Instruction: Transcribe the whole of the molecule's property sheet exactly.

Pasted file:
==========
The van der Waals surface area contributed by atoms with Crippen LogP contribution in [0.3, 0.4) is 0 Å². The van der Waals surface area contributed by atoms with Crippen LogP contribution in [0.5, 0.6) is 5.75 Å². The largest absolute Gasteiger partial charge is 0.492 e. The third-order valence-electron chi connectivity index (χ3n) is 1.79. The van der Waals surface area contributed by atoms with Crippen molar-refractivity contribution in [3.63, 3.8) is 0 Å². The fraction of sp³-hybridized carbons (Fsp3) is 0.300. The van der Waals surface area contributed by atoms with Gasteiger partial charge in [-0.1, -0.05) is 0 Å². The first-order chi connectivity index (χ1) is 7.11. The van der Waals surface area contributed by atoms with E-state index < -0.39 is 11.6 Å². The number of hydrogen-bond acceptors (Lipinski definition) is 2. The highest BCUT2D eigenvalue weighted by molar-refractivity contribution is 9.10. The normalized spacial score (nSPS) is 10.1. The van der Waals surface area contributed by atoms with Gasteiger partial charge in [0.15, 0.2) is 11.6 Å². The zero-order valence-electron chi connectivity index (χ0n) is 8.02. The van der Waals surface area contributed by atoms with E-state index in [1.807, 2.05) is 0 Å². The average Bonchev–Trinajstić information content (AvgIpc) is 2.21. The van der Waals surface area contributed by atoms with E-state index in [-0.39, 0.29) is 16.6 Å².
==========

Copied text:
The van der Waals surface area contributed by atoms with Crippen LogP contribution in [0.3, 0.4) is 0 Å². The van der Waals surface area contributed by atoms with Crippen LogP contribution in [0.5, 0.6) is 5.75 Å². The largest absolute Gasteiger partial charge is 0.492 e. The third-order valence-electron chi connectivity index (χ3n) is 1.79. The van der Waals surface area contributed by atoms with Crippen molar-refractivity contribution in [3.63, 3.8) is 0 Å². The fraction of sp³-hybridized carbons (Fsp3) is 0.300. The van der Waals surface area contributed by atoms with Gasteiger partial charge in [-0.1, -0.05) is 0 Å². The first-order chi connectivity index (χ1) is 7.11. The van der Waals surface area contributed by atoms with E-state index < -0.39 is 11.6 Å². The number of hydrogen-bond acceptors (Lipinski definition) is 2. The highest BCUT2D eigenvalue weighted by molar-refractivity contribution is 9.10. The normalized spacial score (nSPS) is 10.1. The van der Waals surface area contributed by atoms with Gasteiger partial charge in [0.15, 0.2) is 11.6 Å². The zero-order valence-electron chi connectivity index (χ0n) is 8.02. The van der Waals surface area contributed by atoms with E-state index in [1.807, 2.05) is 0 Å². The average Bonchev–Trinajstić information content (AvgIpc) is 2.21. The van der Waals surface area contributed by atoms with E-state index in [-0.39, 0.29) is 16.6 Å².